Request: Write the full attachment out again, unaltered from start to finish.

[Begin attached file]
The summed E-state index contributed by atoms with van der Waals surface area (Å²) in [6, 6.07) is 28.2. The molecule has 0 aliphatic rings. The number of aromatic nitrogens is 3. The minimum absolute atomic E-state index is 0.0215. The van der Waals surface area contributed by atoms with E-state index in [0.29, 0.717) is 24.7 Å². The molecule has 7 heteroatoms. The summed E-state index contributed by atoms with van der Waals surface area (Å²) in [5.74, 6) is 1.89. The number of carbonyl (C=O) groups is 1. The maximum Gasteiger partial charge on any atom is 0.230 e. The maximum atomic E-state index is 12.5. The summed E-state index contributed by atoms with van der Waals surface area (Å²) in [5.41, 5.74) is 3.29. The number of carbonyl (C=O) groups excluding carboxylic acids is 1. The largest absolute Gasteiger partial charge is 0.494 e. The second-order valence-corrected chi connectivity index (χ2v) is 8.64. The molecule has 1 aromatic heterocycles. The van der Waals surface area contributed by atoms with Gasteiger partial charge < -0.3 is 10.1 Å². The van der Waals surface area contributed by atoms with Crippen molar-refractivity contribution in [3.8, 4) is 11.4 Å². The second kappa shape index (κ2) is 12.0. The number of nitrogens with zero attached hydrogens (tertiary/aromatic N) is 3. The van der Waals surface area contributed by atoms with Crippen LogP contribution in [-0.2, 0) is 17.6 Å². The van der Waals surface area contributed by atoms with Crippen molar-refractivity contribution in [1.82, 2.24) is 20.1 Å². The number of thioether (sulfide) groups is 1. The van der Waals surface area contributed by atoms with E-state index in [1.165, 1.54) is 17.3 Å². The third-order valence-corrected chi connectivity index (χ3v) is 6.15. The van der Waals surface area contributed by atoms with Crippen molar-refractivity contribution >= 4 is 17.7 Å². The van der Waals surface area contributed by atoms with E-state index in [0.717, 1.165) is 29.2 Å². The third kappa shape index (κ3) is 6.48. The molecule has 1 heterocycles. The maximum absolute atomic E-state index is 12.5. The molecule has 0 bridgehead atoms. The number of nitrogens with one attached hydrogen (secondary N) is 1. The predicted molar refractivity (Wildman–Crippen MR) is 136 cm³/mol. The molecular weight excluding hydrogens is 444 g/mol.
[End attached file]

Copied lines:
The summed E-state index contributed by atoms with van der Waals surface area (Å²) in [6, 6.07) is 28.2. The molecule has 0 aliphatic rings. The number of aromatic nitrogens is 3. The minimum absolute atomic E-state index is 0.0215. The van der Waals surface area contributed by atoms with E-state index in [0.29, 0.717) is 24.7 Å². The molecule has 7 heteroatoms. The summed E-state index contributed by atoms with van der Waals surface area (Å²) in [5.74, 6) is 1.89. The number of carbonyl (C=O) groups is 1. The maximum Gasteiger partial charge on any atom is 0.230 e. The maximum atomic E-state index is 12.5. The summed E-state index contributed by atoms with van der Waals surface area (Å²) in [5.41, 5.74) is 3.29. The number of carbonyl (C=O) groups excluding carboxylic acids is 1. The largest absolute Gasteiger partial charge is 0.494 e. The second-order valence-corrected chi connectivity index (χ2v) is 8.64. The molecule has 1 aromatic heterocycles. The van der Waals surface area contributed by atoms with Gasteiger partial charge < -0.3 is 10.1 Å². The van der Waals surface area contributed by atoms with Crippen molar-refractivity contribution in [3.8, 4) is 11.4 Å². The second kappa shape index (κ2) is 12.0. The number of nitrogens with zero attached hydrogens (tertiary/aromatic N) is 3. The van der Waals surface area contributed by atoms with Crippen LogP contribution in [-0.2, 0) is 17.6 Å². The van der Waals surface area contributed by atoms with Crippen molar-refractivity contribution in [1.82, 2.24) is 20.1 Å². The number of thioether (sulfide) groups is 1. The van der Waals surface area contributed by atoms with E-state index in [1.165, 1.54) is 17.3 Å². The third-order valence-corrected chi connectivity index (χ3v) is 6.15. The van der Waals surface area contributed by atoms with Crippen molar-refractivity contribution >= 4 is 17.7 Å². The van der Waals surface area contributed by atoms with E-state index in [0.717, 1.165) is 29.2 Å². The third kappa shape index (κ3) is 6.48. The molecule has 1 heterocycles. The maximum absolute atomic E-state index is 12.5. The molecule has 0 bridgehead atoms. The number of nitrogens with one attached hydrogen (secondary N) is 1. The predicted molar refractivity (Wildman–Crippen MR) is 136 cm³/mol. The molecular weight excluding hydrogens is 444 g/mol.